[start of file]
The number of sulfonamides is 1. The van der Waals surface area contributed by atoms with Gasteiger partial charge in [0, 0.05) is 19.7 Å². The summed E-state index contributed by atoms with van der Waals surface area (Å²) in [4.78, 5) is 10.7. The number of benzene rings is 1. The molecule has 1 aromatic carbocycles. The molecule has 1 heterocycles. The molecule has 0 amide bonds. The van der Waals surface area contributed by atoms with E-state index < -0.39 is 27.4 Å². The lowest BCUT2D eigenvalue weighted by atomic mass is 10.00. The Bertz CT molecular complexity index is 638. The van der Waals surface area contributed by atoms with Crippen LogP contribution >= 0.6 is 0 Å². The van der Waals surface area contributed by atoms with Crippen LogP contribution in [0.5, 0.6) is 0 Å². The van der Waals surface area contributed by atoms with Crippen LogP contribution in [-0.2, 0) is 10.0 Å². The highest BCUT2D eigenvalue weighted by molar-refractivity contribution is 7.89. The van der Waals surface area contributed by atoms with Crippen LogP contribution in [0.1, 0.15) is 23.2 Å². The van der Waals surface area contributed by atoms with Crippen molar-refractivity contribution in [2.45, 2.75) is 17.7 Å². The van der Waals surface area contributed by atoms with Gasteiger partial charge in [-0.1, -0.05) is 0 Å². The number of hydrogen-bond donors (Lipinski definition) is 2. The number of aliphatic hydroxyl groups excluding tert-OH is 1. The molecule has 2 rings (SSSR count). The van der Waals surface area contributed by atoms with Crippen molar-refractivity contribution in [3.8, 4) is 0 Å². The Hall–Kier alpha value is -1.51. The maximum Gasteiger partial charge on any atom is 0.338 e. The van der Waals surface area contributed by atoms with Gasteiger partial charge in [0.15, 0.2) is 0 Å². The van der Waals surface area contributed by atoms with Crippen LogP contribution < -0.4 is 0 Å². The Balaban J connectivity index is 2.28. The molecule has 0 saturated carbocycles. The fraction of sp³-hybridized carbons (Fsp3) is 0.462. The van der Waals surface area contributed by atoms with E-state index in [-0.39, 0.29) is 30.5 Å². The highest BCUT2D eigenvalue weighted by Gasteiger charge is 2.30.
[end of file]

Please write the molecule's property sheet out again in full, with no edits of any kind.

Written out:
The number of sulfonamides is 1. The van der Waals surface area contributed by atoms with Gasteiger partial charge in [0, 0.05) is 19.7 Å². The summed E-state index contributed by atoms with van der Waals surface area (Å²) in [4.78, 5) is 10.7. The number of benzene rings is 1. The molecule has 1 aromatic carbocycles. The molecule has 1 heterocycles. The molecule has 0 amide bonds. The van der Waals surface area contributed by atoms with E-state index < -0.39 is 27.4 Å². The lowest BCUT2D eigenvalue weighted by atomic mass is 10.00. The Bertz CT molecular complexity index is 638. The van der Waals surface area contributed by atoms with Crippen LogP contribution >= 0.6 is 0 Å². The van der Waals surface area contributed by atoms with Crippen LogP contribution in [0.5, 0.6) is 0 Å². The van der Waals surface area contributed by atoms with Crippen LogP contribution in [-0.2, 0) is 10.0 Å². The highest BCUT2D eigenvalue weighted by molar-refractivity contribution is 7.89. The van der Waals surface area contributed by atoms with Crippen LogP contribution in [0.1, 0.15) is 23.2 Å². The van der Waals surface area contributed by atoms with Crippen molar-refractivity contribution in [2.45, 2.75) is 17.7 Å². The van der Waals surface area contributed by atoms with Gasteiger partial charge in [-0.1, -0.05) is 0 Å². The number of hydrogen-bond donors (Lipinski definition) is 2. The number of aliphatic hydroxyl groups excluding tert-OH is 1. The molecule has 2 rings (SSSR count). The van der Waals surface area contributed by atoms with Crippen molar-refractivity contribution in [3.8, 4) is 0 Å². The Hall–Kier alpha value is -1.51. The maximum Gasteiger partial charge on any atom is 0.338 e. The van der Waals surface area contributed by atoms with Gasteiger partial charge in [0.15, 0.2) is 0 Å². The van der Waals surface area contributed by atoms with Crippen LogP contribution < -0.4 is 0 Å². The Balaban J connectivity index is 2.28. The molecule has 0 saturated carbocycles. The fraction of sp³-hybridized carbons (Fsp3) is 0.462. The van der Waals surface area contributed by atoms with E-state index in [-0.39, 0.29) is 30.5 Å². The highest BCUT2D eigenvalue weighted by Gasteiger charge is 2.30.